If you’re like most women, you use about a dozen personal care products per day. You may look and smell great, but you’re also being exposed to more than 150 chemicals, some of which are known toxins. The Food and Drug Administration doesn’t require cosmetics makers to test these products, while though those that do aim for an “acceptable” amount of toxins.
The problem is that most of us use multiple products every day. The cumulative effects of this exposure are only recently beginning to be studied. Itâ��s well-known that chemicals in beauty products can pass through the skin into our bloodstream and organs. If all the products we used were natural, this wouldnâ��t raise much concern, but since many components are synthetic, those ingredients may be harmful to our health.
In recent months, scientists have made new discoveries about the widespread use of chemicals that may have damaging effects. Here are a few potentially hazardous chemicals commonly used in personal care products:
Ã�Â�Ã�Â¢Ã�Â�Ã�Â�Ã�Â�Ã�Â¢ Siloxanes â�� Often found in lipstick, lotions, hair care products, soaps, cookware, and cleaning products, siloxanes are chemicals that stay in the body for long periods of time and have been linked to cancer as well as reproductive problems.
Ã�Â�Ã�Â¢Ã�Â�Ã�Â�Ã�Â�Ã�Â¢ Phthalates â�� These hormone-disrupting chemicals are found in countless products, including lotions, soaps, shampoo, nail polish, vinyl flooring, and household items. Phthalates are often disguised as â��fragranceâ�� on product labels and have been linked to childhood obesity, behavioral problems, type 2 diabetes, hormone disruptions, birth defects, asthma, allergies, and reproductive problems. In 2009, the Consumer Product Safety Commission even banned the use of several phthalates in childrenâ��s toys. The Environmental Protection Agency added eight phthalates to its â��Chemicals of Concernâ�� list and is conducting further investigation.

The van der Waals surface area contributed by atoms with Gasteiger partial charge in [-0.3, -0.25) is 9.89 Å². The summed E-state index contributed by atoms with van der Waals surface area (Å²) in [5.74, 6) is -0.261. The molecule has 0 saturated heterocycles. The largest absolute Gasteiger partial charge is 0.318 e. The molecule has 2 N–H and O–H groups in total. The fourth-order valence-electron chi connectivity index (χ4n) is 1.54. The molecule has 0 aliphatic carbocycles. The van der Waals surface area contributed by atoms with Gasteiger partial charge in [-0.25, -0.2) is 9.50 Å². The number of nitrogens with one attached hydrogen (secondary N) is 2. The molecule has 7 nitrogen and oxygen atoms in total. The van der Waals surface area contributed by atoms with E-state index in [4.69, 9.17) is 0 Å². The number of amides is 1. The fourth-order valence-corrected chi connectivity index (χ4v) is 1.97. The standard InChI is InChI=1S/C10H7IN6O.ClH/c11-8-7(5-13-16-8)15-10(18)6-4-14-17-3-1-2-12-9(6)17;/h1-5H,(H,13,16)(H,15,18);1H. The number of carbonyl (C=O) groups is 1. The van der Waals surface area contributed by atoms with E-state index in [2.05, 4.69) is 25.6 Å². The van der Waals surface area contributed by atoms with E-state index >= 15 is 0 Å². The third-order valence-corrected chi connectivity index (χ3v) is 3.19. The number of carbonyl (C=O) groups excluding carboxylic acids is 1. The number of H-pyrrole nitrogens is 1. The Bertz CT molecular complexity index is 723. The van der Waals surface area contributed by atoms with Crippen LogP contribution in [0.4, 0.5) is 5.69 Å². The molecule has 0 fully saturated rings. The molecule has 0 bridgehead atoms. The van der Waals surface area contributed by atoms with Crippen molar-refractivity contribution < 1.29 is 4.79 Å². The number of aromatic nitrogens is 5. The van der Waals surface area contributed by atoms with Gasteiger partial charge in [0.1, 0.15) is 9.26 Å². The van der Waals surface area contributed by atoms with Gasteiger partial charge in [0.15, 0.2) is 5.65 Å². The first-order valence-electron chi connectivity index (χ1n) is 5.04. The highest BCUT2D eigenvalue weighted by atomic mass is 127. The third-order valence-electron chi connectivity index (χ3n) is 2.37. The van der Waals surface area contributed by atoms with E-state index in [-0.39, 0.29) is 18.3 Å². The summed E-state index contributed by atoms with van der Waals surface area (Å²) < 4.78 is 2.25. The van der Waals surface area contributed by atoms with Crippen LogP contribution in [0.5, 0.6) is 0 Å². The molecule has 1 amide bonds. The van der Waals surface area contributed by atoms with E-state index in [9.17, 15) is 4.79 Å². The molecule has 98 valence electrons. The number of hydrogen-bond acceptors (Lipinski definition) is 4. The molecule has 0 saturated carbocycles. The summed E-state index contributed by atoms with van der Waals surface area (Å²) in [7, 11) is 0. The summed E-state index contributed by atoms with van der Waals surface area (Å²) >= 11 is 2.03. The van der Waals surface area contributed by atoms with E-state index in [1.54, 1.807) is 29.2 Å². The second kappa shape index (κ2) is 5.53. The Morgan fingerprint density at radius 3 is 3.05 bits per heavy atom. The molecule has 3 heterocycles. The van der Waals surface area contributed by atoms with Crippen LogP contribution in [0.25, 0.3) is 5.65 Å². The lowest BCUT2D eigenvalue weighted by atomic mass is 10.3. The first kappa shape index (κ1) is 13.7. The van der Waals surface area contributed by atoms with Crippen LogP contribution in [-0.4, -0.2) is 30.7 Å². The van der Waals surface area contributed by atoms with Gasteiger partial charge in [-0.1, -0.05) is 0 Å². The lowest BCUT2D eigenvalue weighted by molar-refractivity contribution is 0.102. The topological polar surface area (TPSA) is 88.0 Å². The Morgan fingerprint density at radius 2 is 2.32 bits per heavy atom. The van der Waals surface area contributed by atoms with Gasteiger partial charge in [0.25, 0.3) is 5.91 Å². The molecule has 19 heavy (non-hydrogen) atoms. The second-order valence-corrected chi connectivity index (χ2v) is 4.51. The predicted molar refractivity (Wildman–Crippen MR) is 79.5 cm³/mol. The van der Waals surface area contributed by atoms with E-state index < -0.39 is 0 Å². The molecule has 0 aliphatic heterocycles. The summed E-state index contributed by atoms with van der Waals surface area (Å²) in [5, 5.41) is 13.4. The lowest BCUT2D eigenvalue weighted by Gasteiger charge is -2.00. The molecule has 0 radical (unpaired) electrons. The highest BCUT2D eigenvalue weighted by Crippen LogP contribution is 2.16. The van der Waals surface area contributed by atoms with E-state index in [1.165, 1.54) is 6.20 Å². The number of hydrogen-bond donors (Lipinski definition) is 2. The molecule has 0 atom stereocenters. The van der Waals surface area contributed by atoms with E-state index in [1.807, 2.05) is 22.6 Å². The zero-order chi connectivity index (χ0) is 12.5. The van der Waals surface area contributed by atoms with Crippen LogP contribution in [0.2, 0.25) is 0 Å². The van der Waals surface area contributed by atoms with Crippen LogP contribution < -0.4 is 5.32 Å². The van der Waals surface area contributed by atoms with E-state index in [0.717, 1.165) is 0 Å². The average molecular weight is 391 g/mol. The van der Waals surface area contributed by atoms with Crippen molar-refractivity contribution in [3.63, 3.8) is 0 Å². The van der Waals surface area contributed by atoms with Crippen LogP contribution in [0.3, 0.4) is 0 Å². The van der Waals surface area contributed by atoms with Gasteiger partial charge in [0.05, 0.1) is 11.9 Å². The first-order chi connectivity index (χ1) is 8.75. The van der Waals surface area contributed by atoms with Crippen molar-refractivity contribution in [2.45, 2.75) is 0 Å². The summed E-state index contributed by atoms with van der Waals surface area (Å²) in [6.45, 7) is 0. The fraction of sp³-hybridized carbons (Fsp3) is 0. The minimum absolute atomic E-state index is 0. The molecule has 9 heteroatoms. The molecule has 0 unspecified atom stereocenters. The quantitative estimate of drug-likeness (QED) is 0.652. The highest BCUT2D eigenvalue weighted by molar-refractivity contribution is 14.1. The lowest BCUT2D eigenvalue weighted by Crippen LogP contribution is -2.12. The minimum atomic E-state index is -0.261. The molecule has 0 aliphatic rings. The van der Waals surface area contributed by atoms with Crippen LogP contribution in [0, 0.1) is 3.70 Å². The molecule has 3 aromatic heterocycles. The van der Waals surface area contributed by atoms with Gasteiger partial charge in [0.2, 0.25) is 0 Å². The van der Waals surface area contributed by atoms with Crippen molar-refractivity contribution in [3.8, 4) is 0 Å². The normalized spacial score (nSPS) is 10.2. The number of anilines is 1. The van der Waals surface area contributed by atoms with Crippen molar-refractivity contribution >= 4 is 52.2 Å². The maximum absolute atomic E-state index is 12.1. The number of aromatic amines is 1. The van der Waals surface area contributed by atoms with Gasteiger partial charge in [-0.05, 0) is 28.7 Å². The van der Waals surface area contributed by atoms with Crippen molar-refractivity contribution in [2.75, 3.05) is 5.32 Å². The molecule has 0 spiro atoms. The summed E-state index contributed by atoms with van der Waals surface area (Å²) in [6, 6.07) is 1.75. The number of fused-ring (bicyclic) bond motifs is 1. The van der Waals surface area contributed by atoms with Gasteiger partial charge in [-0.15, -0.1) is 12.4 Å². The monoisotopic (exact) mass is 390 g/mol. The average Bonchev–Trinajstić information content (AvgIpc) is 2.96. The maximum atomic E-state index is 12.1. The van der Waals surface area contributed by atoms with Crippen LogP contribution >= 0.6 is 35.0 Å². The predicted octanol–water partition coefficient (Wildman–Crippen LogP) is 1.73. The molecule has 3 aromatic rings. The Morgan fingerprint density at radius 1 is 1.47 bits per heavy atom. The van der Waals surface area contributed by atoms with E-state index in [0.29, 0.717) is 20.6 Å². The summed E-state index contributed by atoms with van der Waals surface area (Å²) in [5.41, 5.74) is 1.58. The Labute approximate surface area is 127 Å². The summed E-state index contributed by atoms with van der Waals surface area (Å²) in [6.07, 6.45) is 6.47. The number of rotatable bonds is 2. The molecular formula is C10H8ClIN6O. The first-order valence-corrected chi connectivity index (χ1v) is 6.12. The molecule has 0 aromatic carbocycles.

Ã�Â�Ã�Â¢Ã�Â�Ã�Â�Ã�Â�Ã�Â¢ Formaldehyde â�� The same chemical used to preserve dead bodies is used in makeup, hair care products, moisturizers, and other personal care products. It has been linked to migraines, allergies, asthma, and cancer.
Ã�Â�Ã�Â¢Ã�Â�Ã�Â�Ã�Â�Ã�Â¢ Parabens â�� These preservatives are used in certain skin care products. Studies have linked them to breast cancer and male reproductive problems.
These chemicals are just the tip of the iceberg. Lead, mercury, coal tar, phenylenediamine, benzene, and many others are also found in commonly-used products associated with a range of health problems. So why are these dangerous chemicals still used? Itâ��s because the chemicals are so widely used that itâ��s difficult to prove that specific ones are causing health problems. In addition, there are loopholes in some regulations that allow the use of harmful substances if those substances cannot reasonably be removed.
So whatâ��s a girl to do? Chances are youâ��re not going to toss all of your favorite beauty products, but there are a few small changes you can make to minimize the health risks:
Ã¢Â�Â¢ Read labels to see if your beauty regimen contains dangerous chemicals.
Ã¢Â�Â¢ Gradually replace potentially harmful personal care products with a less-toxic alternative, such as a certified organic or a 100% natural product. Look for “three-free” nail polishes and choose products that are fragrance-free. The Environmental Working Group lists products free from phthalates and other chemicals.
Ã¢Â�Â¢ Look for products that are European Union Cosmetics Directive Compliant. Europe has tighter regulations for cosmetics than the U.S., having banned several phthalates and other chemicals.
Are some of the biggest threats to our health the result of overexposure to toxic chemicals in our everyday home and personal care products? It’s too early to say. Until we know more, take steps to limit your exposure. There are plenty of other ways to look and feel your best without jeopardizing your health in the process.
Images courtesy of Adella.com, Biobliss.com
Dr. Carolyn Ross is an internationally known physician, author and speaker on addictions, obesity and eating disorders. She serves as a consultant to The Ranchâ��s eating disorder treatment program in Tennessee, maintains a private practice in Denver, is the author of The Binge Eating and Compulsive Overeating Workbook: An Integrated Approach to Overcoming Disordered Eating as well as The Joy of Eating Well and also hosts a weekly radio show, The Vital Life.